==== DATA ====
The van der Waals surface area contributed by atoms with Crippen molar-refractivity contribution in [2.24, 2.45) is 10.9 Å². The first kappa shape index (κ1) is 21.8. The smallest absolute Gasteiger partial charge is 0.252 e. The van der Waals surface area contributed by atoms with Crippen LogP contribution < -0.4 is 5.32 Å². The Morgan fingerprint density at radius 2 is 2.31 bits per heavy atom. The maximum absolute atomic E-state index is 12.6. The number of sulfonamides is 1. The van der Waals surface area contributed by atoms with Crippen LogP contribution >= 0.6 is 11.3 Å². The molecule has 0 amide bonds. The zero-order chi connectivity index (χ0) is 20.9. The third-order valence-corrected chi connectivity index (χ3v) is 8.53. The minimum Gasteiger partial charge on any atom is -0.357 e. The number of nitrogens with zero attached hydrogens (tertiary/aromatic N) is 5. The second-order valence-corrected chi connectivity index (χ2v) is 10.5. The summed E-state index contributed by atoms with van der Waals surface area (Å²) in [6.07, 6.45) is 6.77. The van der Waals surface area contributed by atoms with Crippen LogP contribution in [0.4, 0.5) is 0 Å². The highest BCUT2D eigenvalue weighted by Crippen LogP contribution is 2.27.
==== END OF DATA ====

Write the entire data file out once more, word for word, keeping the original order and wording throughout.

The van der Waals surface area contributed by atoms with Crippen molar-refractivity contribution in [2.24, 2.45) is 10.9 Å². The first kappa shape index (κ1) is 21.8. The smallest absolute Gasteiger partial charge is 0.252 e. The van der Waals surface area contributed by atoms with Crippen LogP contribution < -0.4 is 5.32 Å². The Morgan fingerprint density at radius 2 is 2.31 bits per heavy atom. The maximum absolute atomic E-state index is 12.6. The number of sulfonamides is 1. The van der Waals surface area contributed by atoms with Crippen LogP contribution >= 0.6 is 11.3 Å². The molecule has 0 amide bonds. The zero-order chi connectivity index (χ0) is 20.9. The third-order valence-corrected chi connectivity index (χ3v) is 8.53. The minimum Gasteiger partial charge on any atom is -0.357 e. The number of nitrogens with zero attached hydrogens (tertiary/aromatic N) is 5. The second-order valence-corrected chi connectivity index (χ2v) is 10.5. The summed E-state index contributed by atoms with van der Waals surface area (Å²) in [6.07, 6.45) is 6.77. The van der Waals surface area contributed by atoms with Crippen LogP contribution in [0.4, 0.5) is 0 Å². The highest BCUT2D eigenvalue weighted by Crippen LogP contribution is 2.27.